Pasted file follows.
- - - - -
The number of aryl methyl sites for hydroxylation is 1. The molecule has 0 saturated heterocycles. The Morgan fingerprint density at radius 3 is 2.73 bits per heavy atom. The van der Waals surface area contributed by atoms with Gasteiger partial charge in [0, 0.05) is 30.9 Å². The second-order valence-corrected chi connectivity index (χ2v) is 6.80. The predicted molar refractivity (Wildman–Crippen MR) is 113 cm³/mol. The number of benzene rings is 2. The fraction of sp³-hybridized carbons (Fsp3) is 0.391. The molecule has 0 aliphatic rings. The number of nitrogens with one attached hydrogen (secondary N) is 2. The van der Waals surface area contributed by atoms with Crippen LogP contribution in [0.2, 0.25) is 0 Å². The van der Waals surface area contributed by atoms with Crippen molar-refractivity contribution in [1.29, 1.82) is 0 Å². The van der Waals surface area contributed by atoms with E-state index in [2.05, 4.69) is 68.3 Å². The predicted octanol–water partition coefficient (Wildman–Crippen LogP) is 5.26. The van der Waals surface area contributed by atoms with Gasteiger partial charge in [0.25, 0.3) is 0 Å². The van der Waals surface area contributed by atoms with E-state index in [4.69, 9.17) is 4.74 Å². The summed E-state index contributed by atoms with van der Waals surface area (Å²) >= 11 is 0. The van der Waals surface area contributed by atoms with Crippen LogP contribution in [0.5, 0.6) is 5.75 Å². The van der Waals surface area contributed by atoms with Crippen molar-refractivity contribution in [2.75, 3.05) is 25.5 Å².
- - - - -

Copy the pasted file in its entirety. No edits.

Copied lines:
The number of aryl methyl sites for hydroxylation is 1. The molecule has 0 saturated heterocycles. The Morgan fingerprint density at radius 3 is 2.73 bits per heavy atom. The van der Waals surface area contributed by atoms with Gasteiger partial charge in [0, 0.05) is 30.9 Å². The second-order valence-corrected chi connectivity index (χ2v) is 6.80. The predicted molar refractivity (Wildman–Crippen MR) is 113 cm³/mol. The number of benzene rings is 2. The fraction of sp³-hybridized carbons (Fsp3) is 0.391. The molecule has 0 aliphatic rings. The number of nitrogens with one attached hydrogen (secondary N) is 2. The van der Waals surface area contributed by atoms with Crippen LogP contribution in [0.2, 0.25) is 0 Å². The van der Waals surface area contributed by atoms with Crippen molar-refractivity contribution in [1.29, 1.82) is 0 Å². The van der Waals surface area contributed by atoms with E-state index in [2.05, 4.69) is 68.3 Å². The predicted octanol–water partition coefficient (Wildman–Crippen LogP) is 5.26. The van der Waals surface area contributed by atoms with Gasteiger partial charge in [0.25, 0.3) is 0 Å². The van der Waals surface area contributed by atoms with E-state index in [4.69, 9.17) is 4.74 Å². The summed E-state index contributed by atoms with van der Waals surface area (Å²) >= 11 is 0. The van der Waals surface area contributed by atoms with Crippen LogP contribution in [0.5, 0.6) is 5.75 Å². The van der Waals surface area contributed by atoms with Crippen molar-refractivity contribution in [2.75, 3.05) is 25.5 Å².